J.B. Spins

Jazz, film, and improvised culture.

Friday, September 19, 2008

A Thousand Years of Good Prayers Starts Today

Imagine you just divorced your husband when your estranged father announces he is visiting you help straighten everything out. Oh, the joy. Such is the parental visit Yilan must endure in Wayne Wang’s quiet but emotionally heavy A Thousand Years of Good Prayers (trailer here), opening in New York today.

The fissures between Yilan and her father Mr. Shi are not just generational, but also geographic and cultural. He has traveled from mainland China, where he may just be the last surviving true-believing Communist. Conversely, Yilan has acclimated to the lifestyle of suburban (or exurban) America, now more comfortable expressing herself in English than Chinese.

Over the years a significant chasm has opened up between father and daughter, with roots in Mr. Shi’s past that Yilan never fully understood. Though ostensibly polite, she did not want him to come and withdraws further and further the longer he persists in staying. Confused by her cold response, Mr. Shi finds himself increasingly alienated in a strange country, only able to forge a human connection with Madame, a gregarious Iranian matriarch he often encounters at a nearby park.

Madame emigrated following the Iranian Revolution, to escape the repression which followed. Mr. Shi, a loyal servant in Mao’s revolution, now finds himself in America only out of a sense of familial duty. Neither has a strong command of English, yet they successfully communicate almost telepathically, using fragments of three dissimilar languages.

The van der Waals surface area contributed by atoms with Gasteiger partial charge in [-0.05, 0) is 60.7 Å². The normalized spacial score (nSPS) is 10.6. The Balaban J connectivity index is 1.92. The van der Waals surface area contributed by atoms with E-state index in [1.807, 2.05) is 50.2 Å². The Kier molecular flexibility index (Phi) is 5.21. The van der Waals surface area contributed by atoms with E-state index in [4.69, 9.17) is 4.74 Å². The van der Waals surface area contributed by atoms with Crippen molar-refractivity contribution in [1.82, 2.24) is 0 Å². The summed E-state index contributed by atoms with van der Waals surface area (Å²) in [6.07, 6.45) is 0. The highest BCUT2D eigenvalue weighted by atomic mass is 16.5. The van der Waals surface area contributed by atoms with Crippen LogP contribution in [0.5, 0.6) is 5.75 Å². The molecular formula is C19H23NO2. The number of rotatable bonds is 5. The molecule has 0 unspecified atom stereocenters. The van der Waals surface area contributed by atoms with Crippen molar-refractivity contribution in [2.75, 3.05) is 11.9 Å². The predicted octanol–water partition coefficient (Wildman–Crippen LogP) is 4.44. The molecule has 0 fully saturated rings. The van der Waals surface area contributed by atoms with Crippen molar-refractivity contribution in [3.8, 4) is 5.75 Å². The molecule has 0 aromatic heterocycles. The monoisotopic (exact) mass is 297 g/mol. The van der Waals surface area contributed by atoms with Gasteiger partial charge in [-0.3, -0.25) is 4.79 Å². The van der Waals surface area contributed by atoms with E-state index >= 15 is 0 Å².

Something happened in the Cultural Revolution that derailed Mr. Shi’s life. Yet like an excommunicated sinner, he holds onto his love for his faith. Thousand subtly shows the continuing influence of seemingly far-removed tumultuous historical events on its characters, but not at the expense of its central family drama.

Based on a short story by Yiyun Li, featuring just four characters with significant dialogue, Thousand is uncompromisingly intimate. Yet, it never seems stagey thanks to Patrick Lindenmaier’s cinematography. Wang takes his exquisite time telling that story, but there are real emotional payoffs. Henry O is quite touching as Mr. Shi and Faye Yu gives a frankly remarkable performance as Yilan, expressing the quiet tragedies of life's bitter disappointments.

Thousand is an elegantly thoughtful film that lingers in your consciousness long after screening. It is part of a one-two punch coming from director Wang, author Li, and the distributor. While Thousand opens today at the Lincoln Plaza in New York, Princess of Nebraska (trailer here) debuts on youtube’s screening room about a month from now on October 17th. Having made the festival circuit, Nebraska has legitimate arthouse credentials, so it will be interesting to see how this distribution experiment works. As for Thousand, it might not be appreciated by those with limited attention spans, but it is an understated and rewarding film, that is definitely recommended.

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